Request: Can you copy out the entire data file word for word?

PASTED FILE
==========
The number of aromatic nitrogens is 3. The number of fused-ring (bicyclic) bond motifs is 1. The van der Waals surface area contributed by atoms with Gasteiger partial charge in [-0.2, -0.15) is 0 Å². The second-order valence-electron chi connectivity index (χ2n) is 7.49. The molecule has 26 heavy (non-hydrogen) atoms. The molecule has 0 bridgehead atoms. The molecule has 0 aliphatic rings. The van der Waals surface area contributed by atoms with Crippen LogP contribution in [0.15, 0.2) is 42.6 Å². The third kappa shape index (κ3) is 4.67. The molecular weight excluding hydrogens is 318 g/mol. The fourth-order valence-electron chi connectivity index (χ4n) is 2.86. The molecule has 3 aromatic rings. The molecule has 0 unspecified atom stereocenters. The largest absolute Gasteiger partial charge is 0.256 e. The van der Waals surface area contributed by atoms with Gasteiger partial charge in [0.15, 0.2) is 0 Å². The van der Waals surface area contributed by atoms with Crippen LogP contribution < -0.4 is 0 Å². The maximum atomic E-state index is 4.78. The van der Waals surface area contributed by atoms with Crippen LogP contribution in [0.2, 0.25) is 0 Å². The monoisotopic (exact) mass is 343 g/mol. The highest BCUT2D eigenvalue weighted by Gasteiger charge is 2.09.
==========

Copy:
The number of aromatic nitrogens is 3. The number of fused-ring (bicyclic) bond motifs is 1. The van der Waals surface area contributed by atoms with Gasteiger partial charge in [-0.2, -0.15) is 0 Å². The second-order valence-electron chi connectivity index (χ2n) is 7.49. The molecule has 26 heavy (non-hydrogen) atoms. The molecule has 0 bridgehead atoms. The molecule has 0 aliphatic rings. The van der Waals surface area contributed by atoms with Crippen LogP contribution in [0.15, 0.2) is 42.6 Å². The third kappa shape index (κ3) is 4.67. The molecular weight excluding hydrogens is 318 g/mol. The fourth-order valence-electron chi connectivity index (χ4n) is 2.86. The molecule has 3 aromatic rings. The molecule has 0 unspecified atom stereocenters. The largest absolute Gasteiger partial charge is 0.256 e. The van der Waals surface area contributed by atoms with Gasteiger partial charge in [0.15, 0.2) is 0 Å². The van der Waals surface area contributed by atoms with Crippen LogP contribution < -0.4 is 0 Å². The maximum atomic E-state index is 4.78. The van der Waals surface area contributed by atoms with Crippen LogP contribution in [0.2, 0.25) is 0 Å². The monoisotopic (exact) mass is 343 g/mol. The highest BCUT2D eigenvalue weighted by Gasteiger charge is 2.09.